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The Forest Scout

The Student News Site of Lake Forest High School

The Forest Scout

The Student News Site of Lake Forest High School

The Forest Scout

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A Guide for First-Time Voters

Graphic+courtesy+of+Emma+Stadolnik+via+Canva.
Graphic courtesy of Emma Stadolnik via Canva.

Illinois will hold both its Democratic and Republican Presidential Primary Elections this Tuesday, March 19th. The Illinois State Primary Election will also occur on this day. Current 17-year-olds who will be 18 by the day of the General Election this upcoming November 5th are eligible to vote in the primaries.

Although students may be unaware of how to register or feel as if their young voice does not have an impact, everyone should know how and where to vote should they want to.

“I absolutely do think students should vote. Their voice is as important as any other citizen and they should exercise their right to vote so that their points of view are represented,” said AP US History teacher Mrs. Cindy Collier. 

Step 1: Register to Vote + Locate your voting location

If one wants to register to vote online, they must do so prior to 28 days before the election. If you are not already registered, you must visit an in-person site.

You can register to vote in-person at Lake Forest City Hall starting March 4th through March 16th. To register, you must show two forms of personal identification, one of which must have a home address on it. Drivers license, vehicle registration forms, bank statements, and paychecks are all acceptable.

Step 2: Inform yourself on the ballot

Many young citizens may refrain from voting if they feel like they are not well-informed enough to make the required decisions. However, there are many resources available in order to educate voters on what will be present on the ballot.

“Some students feel like they need to know about every race or issue on the ballot, but you always have the option of leaving parts of a ballot blank. So, even if you only know about one or two races that you would vote in, you should still vote,” said Collier.

In a world where the media is becoming increasingly polarized, it is necessary to use resources that refrain from bias as much as possible when researching what candidates to support.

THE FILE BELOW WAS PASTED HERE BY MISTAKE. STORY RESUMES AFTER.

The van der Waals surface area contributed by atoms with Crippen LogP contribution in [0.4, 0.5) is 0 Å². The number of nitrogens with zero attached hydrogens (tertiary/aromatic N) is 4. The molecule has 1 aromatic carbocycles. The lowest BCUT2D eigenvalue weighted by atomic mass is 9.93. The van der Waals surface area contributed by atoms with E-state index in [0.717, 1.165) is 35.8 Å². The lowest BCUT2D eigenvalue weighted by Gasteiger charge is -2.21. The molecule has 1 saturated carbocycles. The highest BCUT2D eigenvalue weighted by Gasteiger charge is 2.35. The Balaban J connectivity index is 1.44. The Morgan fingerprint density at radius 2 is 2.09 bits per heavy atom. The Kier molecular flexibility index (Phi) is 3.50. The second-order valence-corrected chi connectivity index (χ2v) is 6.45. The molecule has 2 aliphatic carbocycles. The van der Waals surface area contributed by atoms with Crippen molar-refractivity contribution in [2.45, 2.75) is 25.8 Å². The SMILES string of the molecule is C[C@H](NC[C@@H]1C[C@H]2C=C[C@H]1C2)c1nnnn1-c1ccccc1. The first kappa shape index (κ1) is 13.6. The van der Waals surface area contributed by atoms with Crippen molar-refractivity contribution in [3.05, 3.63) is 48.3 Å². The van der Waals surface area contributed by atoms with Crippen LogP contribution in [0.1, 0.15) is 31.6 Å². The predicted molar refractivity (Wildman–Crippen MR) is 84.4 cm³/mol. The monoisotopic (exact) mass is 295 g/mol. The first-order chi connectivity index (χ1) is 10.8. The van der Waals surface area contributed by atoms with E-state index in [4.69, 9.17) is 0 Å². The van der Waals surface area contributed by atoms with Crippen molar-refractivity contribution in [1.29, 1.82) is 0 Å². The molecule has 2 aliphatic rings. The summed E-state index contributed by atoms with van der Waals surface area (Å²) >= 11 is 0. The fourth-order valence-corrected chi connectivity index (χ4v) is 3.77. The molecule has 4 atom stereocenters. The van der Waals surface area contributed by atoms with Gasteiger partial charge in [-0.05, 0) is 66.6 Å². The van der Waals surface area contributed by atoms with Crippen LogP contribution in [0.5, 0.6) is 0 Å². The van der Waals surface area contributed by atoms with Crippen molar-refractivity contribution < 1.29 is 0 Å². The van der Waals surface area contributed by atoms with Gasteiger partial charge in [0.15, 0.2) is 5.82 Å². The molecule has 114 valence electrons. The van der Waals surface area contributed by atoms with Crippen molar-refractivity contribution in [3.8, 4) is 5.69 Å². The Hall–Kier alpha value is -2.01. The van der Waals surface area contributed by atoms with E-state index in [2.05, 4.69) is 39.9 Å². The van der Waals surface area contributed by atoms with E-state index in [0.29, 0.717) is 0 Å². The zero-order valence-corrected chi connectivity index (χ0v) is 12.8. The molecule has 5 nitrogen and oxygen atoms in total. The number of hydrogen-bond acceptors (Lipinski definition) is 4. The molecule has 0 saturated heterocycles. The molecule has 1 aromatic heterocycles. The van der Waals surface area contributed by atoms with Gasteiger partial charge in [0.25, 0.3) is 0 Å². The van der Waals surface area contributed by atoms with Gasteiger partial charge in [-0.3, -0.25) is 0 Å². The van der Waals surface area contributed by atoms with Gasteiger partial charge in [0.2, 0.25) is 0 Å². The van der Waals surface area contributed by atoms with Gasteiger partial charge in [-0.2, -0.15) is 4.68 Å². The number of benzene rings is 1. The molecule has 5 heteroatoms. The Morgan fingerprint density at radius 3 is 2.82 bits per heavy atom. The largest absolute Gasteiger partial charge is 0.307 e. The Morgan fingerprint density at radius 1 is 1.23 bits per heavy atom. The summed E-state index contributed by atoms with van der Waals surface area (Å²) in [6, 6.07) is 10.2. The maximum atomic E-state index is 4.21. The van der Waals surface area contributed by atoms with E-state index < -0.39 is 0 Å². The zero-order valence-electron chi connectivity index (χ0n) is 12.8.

Ballotpedia provides users useful, up-to-date information about upcoming elections.  They also have a feature where the user can enter their address to see a sample of what will be present on the ballot come election day.

Ballotpedia’s example ballot for a Lake Forest citizen.

Lake County has three categories that voters will be selecting come election day. These include voting for the President, Congressional Representative (District 10), and Illinois House representative.

Step 3: Voting Day

Each state has differing rules on whether a voter must be affiliated with a specific political party in order to vote in that party’s primary. Illinois has a “semi-open” primary election, meaning that the voter does not have to be registered with a political party in order to vote in their primary, but the voter must state which party’s primary they want to vote in when they are at their polling location.

Once you are registered, you should locate the most convenient location to vote. Many resources exist helping users find the closest polling location to their homes. In Lake Forest, locations such as Woodlands Academy, Christ Church, and Gorton Community Center will act as polling locations. In Lake Bluff, the Lake Bluff Park District will act as a polling location. Polling locations open at 6.A.M on election day and will close at 7 P.M.

Once registered, you do not need to provide identification when voting at the polling location. If you want to register to vote at your polling site on election day, you can, but only at specific locations. You will have to verify your signature at the polling location in order to cast your vote. 

It is important to note that voters are allowed to bring information with them into the booth in order to inform them about which candidates to choose, should they want to prepare.

This year’s primary elections will be many junior and senior students first time exercising their right to vote, a right that can have a direct impact on the future of the country.

AP Government teacher Mrs. Cheryl Kyrais said, “Of course students should vote. That is our duty as citizens of this country, to vote.”

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About the Contributor
Emma Stadolnik, Editor-in-Chief
Emma Stadolnik is a senior and is so excited to be returning to The Forest Scout, this time as an Editor-in-Chief! Around LFHS, you can find her on the volleyball court as captain of the varsity team, or at GIVE club! She enjoys singing to country music, spending time outside, and listening to good podcasts. Edit
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  • J

    Jason KowalskiMar 14, 2024 at 1:17 pm

    This is a nice informative guide. Good job.

    By the way, the Lake Forest City hall is an early voting location until Sunday begins. It’s open from 0900 to 1700 today and Friday, and until 1400 Saturday.

    Reply